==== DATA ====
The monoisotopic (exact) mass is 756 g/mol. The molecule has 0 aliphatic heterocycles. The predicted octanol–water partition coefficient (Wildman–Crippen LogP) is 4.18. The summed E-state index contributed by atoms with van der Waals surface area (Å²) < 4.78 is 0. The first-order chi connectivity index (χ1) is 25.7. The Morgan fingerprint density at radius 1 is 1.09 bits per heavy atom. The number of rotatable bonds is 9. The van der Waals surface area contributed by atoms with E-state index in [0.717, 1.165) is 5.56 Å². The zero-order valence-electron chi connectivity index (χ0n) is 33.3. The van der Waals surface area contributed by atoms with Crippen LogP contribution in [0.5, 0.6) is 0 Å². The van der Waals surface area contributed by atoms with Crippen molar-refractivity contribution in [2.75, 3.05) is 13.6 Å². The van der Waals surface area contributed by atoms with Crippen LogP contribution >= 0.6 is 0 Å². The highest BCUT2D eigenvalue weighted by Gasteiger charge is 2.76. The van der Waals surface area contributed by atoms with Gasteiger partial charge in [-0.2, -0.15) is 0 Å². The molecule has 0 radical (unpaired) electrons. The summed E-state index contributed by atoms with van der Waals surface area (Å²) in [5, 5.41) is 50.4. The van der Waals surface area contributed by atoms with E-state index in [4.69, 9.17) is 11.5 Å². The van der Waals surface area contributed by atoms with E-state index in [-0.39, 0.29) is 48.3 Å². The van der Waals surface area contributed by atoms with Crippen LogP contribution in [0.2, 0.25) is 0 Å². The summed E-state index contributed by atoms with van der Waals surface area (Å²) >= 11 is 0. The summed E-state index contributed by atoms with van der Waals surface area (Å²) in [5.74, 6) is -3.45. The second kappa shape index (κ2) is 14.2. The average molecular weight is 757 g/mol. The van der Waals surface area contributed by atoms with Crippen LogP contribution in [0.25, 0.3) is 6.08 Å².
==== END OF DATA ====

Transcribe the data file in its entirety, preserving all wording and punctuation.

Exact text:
The monoisotopic (exact) mass is 756 g/mol. The molecule has 0 aliphatic heterocycles. The predicted octanol–water partition coefficient (Wildman–Crippen LogP) is 4.18. The summed E-state index contributed by atoms with van der Waals surface area (Å²) < 4.78 is 0. The first-order chi connectivity index (χ1) is 25.7. The Morgan fingerprint density at radius 1 is 1.09 bits per heavy atom. The number of rotatable bonds is 9. The van der Waals surface area contributed by atoms with E-state index in [0.717, 1.165) is 5.56 Å². The zero-order valence-electron chi connectivity index (χ0n) is 33.3. The van der Waals surface area contributed by atoms with Crippen LogP contribution in [0.5, 0.6) is 0 Å². The van der Waals surface area contributed by atoms with Crippen molar-refractivity contribution in [2.75, 3.05) is 13.6 Å². The van der Waals surface area contributed by atoms with Crippen LogP contribution >= 0.6 is 0 Å². The highest BCUT2D eigenvalue weighted by Gasteiger charge is 2.76. The van der Waals surface area contributed by atoms with Gasteiger partial charge in [-0.2, -0.15) is 0 Å². The molecule has 0 radical (unpaired) electrons. The summed E-state index contributed by atoms with van der Waals surface area (Å²) in [5, 5.41) is 50.4. The van der Waals surface area contributed by atoms with E-state index in [4.69, 9.17) is 11.5 Å². The van der Waals surface area contributed by atoms with E-state index in [-0.39, 0.29) is 48.3 Å². The van der Waals surface area contributed by atoms with Crippen LogP contribution in [0.2, 0.25) is 0 Å². The summed E-state index contributed by atoms with van der Waals surface area (Å²) >= 11 is 0. The summed E-state index contributed by atoms with van der Waals surface area (Å²) in [5.74, 6) is -3.45. The second kappa shape index (κ2) is 14.2. The average molecular weight is 757 g/mol. The van der Waals surface area contributed by atoms with Crippen LogP contribution in [0.25, 0.3) is 6.08 Å².